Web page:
Working with the government can be slow and challenging. Why should startups even bother?

Thursday's panel on how and why startups can work with the federal government. (Tajha Chappellet-Lanier)

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You’ve heard it before — the IT acquisition process is a bear.

It moves slowly, sometimes too slowly, and the barrage of bureaucratic hurdles can seem endless. So if you’re a small startup company with limited time and resources to devote to curating new clients, why even bother with the federal government?

A mixed panel of startup and government representatives tackled this question at NVIDIA’s GPU Technology Conference on Thursday.

Dawn Myerriecks, deputy director for science and technology at the CIA, proposed a very succinct answer to why startups do — and should — seek to work with the federal government: “we bring really good problem sets.”

The needs of the federal government and especially the intelligence community, Myerriecks went on to say, can be a good indication of things to come in the private sector. “That’s always a good thing for a startup to have — real problem that matters to get going.”

Later in the panel, John Kammerer, the technical director of high performance computing solutions at the National Security Agency, confirmed that this is also among the top reasons startups seek to work with his agency.

Looking at the issue from the lens of startups, James Crawford, CEO of Orbital Insight, offered a candid perspective on what makes working with the federal government a boon — a certain kind of legitimacy in private sector markets.

“There’s another really funny effect that we’ve discovered that we didn’t anticipate. And that is when you go to Washington and you say ‘we’ve been working with hedge funds, we have all these hedge funds as customers’ they go ‘wow those hedge fund guys, they’re really smart. You must have good stuff.’ And then you go back to New York, to Wall Street, and you say ‘Oh we’re working with five government agencies, we can’t tell you who they are but you would recognize their names if we told you’ and they say ‘wow, those intelligence guys in Washington, they’re really smart,'” Crawford imitated, to audience laughter. “So it actually helps with marketing in both markets.”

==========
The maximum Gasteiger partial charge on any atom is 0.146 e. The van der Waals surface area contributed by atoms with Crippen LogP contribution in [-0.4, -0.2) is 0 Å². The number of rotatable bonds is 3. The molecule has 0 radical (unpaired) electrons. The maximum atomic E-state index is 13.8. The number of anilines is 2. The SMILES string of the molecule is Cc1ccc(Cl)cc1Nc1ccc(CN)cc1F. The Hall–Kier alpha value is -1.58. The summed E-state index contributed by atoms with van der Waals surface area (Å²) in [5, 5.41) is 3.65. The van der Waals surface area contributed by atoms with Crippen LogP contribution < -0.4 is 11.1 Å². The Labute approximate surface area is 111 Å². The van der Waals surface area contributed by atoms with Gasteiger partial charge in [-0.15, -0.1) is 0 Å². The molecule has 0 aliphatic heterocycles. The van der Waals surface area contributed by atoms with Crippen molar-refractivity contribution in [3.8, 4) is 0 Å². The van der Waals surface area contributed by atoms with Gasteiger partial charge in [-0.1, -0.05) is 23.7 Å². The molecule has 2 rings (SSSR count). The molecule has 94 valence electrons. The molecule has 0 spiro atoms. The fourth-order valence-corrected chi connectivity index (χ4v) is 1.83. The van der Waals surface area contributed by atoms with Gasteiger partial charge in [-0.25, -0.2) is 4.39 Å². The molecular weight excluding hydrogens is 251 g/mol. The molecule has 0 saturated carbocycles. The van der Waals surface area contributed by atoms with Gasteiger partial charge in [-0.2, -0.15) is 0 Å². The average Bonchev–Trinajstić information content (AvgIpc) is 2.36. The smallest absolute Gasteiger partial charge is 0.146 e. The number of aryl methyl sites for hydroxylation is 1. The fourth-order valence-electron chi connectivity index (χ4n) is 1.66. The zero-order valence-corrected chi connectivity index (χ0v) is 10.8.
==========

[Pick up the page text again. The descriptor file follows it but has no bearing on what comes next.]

Not that the panel tried to belittle the challenges that come with federal contracting.

“Just getting in the conversation” can be difficult, Todd Mostak, CEO of MapD, said. “There always seemed to be a little bit of a wall,” he added, in the process of working with federal customers compared to working with private sector customers.

Crawford noted that while programs like In-Q-Tel (a representative of which was also on the panel) have made it easier for startups to get their foot in the federal door, there’s this “air gap” between In-Q-Tel-level investments and traditional procurement processes.

Still, the speakers broadly agreed that the government has only become more interested over time in working with small companies that have the edge on emerging technologies — a progression revealed by the creation of further government investment bodies like DIUx.

“I do think it’s getting a little easier,” Mostak said. “There’s definitely more of a lean in from the federal side.”

-In this Story-

CIA, Dawn Myerriecks, In-Q-Tel, John Kammerer, NSA